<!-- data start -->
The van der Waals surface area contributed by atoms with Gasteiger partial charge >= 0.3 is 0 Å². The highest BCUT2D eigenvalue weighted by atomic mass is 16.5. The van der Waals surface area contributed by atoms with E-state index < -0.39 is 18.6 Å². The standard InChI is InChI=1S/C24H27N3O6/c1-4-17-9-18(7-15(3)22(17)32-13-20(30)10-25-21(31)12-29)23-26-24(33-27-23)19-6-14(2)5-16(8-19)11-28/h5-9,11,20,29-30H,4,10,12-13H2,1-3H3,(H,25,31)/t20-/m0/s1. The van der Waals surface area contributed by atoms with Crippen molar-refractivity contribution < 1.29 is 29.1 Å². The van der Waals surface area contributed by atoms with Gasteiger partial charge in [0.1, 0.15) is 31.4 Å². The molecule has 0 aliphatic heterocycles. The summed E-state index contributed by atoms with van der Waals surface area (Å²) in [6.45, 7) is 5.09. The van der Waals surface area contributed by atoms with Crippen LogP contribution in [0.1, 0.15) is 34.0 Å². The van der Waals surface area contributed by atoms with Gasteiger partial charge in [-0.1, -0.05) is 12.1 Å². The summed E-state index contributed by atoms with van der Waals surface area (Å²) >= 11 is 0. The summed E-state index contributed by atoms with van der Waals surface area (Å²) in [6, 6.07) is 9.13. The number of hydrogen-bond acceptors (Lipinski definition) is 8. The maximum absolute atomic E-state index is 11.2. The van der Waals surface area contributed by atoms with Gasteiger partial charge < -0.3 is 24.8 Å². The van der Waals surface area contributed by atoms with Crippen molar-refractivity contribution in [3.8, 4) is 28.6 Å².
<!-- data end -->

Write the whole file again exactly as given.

The van der Waals surface area contributed by atoms with Gasteiger partial charge >= 0.3 is 0 Å². The highest BCUT2D eigenvalue weighted by atomic mass is 16.5. The van der Waals surface area contributed by atoms with E-state index < -0.39 is 18.6 Å². The standard InChI is InChI=1S/C24H27N3O6/c1-4-17-9-18(7-15(3)22(17)32-13-20(30)10-25-21(31)12-29)23-26-24(33-27-23)19-6-14(2)5-16(8-19)11-28/h5-9,11,20,29-30H,4,10,12-13H2,1-3H3,(H,25,31)/t20-/m0/s1. The van der Waals surface area contributed by atoms with Crippen molar-refractivity contribution < 1.29 is 29.1 Å². The van der Waals surface area contributed by atoms with Gasteiger partial charge in [0.1, 0.15) is 31.4 Å². The molecule has 0 aliphatic heterocycles. The summed E-state index contributed by atoms with van der Waals surface area (Å²) in [6.45, 7) is 5.09. The van der Waals surface area contributed by atoms with Crippen LogP contribution in [0.1, 0.15) is 34.0 Å². The van der Waals surface area contributed by atoms with Gasteiger partial charge in [-0.1, -0.05) is 12.1 Å². The summed E-state index contributed by atoms with van der Waals surface area (Å²) >= 11 is 0. The summed E-state index contributed by atoms with van der Waals surface area (Å²) in [6, 6.07) is 9.13. The number of hydrogen-bond acceptors (Lipinski definition) is 8. The maximum absolute atomic E-state index is 11.2. The van der Waals surface area contributed by atoms with Gasteiger partial charge < -0.3 is 24.8 Å². The van der Waals surface area contributed by atoms with Crippen molar-refractivity contribution in [3.8, 4) is 28.6 Å².